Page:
If you had happened upon the private party at a local brewery this week, you probably wouldn’t have guessed it was a funeral.
First, the DJ spinning ’80s tunes and the Cuban Shuffle would have thrown you off. There were free-flowing craft beers and deep trays of barbecue, baked beans and that slaw-salad stuff with Ramen noodles that everybody loves.
There were bags of Cheetos and bowls of peanut M&Ms and a photographer shooting pictures of smiling guests with arms around each other’s shoulders.
There were goodie bags.
Never miss a local story.
And Gale Chinn would have loved it.
Gale died of cancer way too soon. Just 50 years old, he left parents, a wife, two kids and thousands of people who called him friend.
They worked with him at aircraft companies, went to church with him, played Ingress or video games with him, cheered alongside him at swim meets and volleyball matches, hung out in his garage, drank beer when he invited them over to try something new or funky, which was often.
At his memorial service, a longtime friend marveled at how Gale could befriend anyone, from toddlers to elderly people. He took a genuine interest in them, she said. He listened to them, joked with them, made them feel special.
“Gale was whoever you needed him to be,” she said.
Later that day, at the brewery celebration, Gale’s wife recalled how she avoided sending him to the grocery store because the trip never took less than a couple hours. He’d see someone he knew — or four people, or seven — and he’d have to chat for a while.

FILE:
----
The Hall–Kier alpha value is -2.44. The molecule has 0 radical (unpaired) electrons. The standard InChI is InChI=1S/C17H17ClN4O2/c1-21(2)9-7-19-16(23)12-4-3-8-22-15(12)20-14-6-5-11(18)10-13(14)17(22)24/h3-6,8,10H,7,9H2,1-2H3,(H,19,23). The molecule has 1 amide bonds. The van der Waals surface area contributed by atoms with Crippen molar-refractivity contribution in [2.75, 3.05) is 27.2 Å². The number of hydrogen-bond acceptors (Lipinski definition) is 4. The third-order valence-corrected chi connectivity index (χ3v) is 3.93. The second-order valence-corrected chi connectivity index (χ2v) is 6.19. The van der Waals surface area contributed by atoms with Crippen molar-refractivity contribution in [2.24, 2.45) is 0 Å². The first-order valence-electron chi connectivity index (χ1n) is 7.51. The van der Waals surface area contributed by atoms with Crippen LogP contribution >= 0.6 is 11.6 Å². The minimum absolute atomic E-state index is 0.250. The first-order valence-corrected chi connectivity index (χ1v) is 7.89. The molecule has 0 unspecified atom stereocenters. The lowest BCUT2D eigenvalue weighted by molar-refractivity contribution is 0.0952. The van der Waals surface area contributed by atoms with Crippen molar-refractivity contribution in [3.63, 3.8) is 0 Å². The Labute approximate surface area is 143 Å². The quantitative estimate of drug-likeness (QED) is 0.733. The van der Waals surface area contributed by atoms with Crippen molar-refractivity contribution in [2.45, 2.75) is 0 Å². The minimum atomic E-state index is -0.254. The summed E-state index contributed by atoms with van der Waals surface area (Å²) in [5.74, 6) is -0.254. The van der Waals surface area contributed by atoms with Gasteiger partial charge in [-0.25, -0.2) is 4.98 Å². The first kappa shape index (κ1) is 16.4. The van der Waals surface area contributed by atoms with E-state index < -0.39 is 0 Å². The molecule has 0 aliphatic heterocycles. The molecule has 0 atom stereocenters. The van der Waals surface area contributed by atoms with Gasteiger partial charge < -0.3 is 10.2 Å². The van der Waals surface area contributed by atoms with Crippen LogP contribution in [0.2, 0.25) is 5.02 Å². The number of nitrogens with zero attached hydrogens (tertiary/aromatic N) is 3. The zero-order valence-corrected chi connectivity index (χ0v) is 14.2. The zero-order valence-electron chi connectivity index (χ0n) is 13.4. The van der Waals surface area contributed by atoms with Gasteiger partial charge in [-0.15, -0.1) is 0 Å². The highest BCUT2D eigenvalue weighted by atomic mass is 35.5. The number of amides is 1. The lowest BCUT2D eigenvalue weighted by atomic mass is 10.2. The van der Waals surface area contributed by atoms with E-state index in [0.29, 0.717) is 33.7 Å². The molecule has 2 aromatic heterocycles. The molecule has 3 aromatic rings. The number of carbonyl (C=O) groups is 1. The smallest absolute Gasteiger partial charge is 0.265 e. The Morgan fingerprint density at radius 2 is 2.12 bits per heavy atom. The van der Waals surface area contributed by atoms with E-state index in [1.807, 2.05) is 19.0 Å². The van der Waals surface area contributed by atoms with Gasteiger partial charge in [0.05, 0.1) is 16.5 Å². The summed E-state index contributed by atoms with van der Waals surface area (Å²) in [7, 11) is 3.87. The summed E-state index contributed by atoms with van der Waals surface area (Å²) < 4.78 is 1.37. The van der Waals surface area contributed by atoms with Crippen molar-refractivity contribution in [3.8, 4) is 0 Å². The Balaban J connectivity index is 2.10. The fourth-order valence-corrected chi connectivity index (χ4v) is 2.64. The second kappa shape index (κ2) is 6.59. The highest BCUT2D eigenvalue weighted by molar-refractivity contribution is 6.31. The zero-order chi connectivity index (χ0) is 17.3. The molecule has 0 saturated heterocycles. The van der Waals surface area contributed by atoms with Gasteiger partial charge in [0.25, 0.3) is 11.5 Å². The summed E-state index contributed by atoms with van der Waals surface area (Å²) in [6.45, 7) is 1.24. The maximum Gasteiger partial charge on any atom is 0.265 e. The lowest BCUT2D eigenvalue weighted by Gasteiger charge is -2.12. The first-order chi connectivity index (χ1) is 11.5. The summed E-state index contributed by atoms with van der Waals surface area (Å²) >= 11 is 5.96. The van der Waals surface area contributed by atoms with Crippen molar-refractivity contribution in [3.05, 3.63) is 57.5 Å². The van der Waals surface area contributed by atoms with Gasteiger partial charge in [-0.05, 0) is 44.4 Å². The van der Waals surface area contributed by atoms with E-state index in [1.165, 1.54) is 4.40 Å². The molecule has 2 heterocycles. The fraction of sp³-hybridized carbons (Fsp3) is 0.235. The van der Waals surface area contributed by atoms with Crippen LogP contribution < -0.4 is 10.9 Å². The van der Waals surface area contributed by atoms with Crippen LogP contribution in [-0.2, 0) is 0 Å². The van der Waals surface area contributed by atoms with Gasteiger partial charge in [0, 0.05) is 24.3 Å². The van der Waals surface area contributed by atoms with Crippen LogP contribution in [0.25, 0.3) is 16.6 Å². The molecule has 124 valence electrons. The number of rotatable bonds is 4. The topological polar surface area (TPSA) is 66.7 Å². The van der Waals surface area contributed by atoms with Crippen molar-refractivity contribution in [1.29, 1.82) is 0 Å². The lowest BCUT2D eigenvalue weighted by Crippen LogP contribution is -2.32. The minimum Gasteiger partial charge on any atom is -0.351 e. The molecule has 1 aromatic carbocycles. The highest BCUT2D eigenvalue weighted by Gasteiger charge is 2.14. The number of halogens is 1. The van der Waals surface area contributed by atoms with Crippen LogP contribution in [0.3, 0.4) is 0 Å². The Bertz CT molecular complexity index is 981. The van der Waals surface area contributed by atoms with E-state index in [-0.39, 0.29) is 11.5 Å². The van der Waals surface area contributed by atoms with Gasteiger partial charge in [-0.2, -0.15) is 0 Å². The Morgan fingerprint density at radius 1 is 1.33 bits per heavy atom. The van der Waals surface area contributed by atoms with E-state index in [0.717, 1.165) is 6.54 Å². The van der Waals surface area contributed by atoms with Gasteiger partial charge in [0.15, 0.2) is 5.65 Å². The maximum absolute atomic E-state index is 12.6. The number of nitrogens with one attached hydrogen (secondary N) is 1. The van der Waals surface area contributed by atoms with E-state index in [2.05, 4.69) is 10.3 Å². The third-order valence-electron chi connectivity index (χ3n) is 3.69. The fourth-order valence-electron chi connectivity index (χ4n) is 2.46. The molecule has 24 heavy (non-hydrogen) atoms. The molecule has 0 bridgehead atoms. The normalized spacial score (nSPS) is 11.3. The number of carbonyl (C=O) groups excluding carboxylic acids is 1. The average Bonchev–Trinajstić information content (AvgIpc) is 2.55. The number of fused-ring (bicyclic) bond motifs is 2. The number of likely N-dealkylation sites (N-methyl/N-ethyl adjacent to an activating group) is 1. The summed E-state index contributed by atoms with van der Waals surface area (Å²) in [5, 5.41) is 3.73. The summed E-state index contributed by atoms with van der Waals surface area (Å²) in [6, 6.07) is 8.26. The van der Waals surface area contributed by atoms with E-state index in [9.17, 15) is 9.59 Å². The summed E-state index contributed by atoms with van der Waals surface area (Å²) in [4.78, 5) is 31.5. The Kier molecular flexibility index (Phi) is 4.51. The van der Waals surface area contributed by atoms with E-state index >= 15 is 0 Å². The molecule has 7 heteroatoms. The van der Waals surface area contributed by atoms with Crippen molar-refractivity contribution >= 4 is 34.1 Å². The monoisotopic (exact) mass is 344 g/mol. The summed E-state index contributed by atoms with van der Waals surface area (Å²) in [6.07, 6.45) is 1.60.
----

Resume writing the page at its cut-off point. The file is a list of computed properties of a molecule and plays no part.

At times, she resented it. Gale’s wide circle of friends and acquaintances seemed a curse, not a blessing, Danielle said, because they stole precious time from his family.
During Gale’s final days, while at home under hospice care, the visitation calendar on his Caring Bridge website was booked solid, all those friends scrambling to squeeze in 15-minute or half-hour blocks with “The Chinnman.” The family welcomed them with patience and grace.
Looking around the patio at the smorgasbord of people who gathered to celebrate Gale’s life — neighbors, church friends, work friends, gamers — Danielle said she finally got it:
Gale’s gift was the way he brought people together. He always took time to ask about others, and he never took himself too seriously. His faith in God wasn’t arrogant or preachy, but subtle and welcoming, a beacon of kindness and genuine concern.
At one point during the party, Danielle directed us to grab balloons from the tabletop goodie bags, blow them up and hold them in our hands. This would be no ordinary balloon release, where we’d send helium-filled balloons floating majestically into the sky.
At the count of three, we let go of balloons filled with our own hot breath and watched them shoot around crazily, bouncing off heads, hitting patio umbrellas and making that farting noise that sends kids into fits of laughter.
It was, we all thought, a fitting remembrance.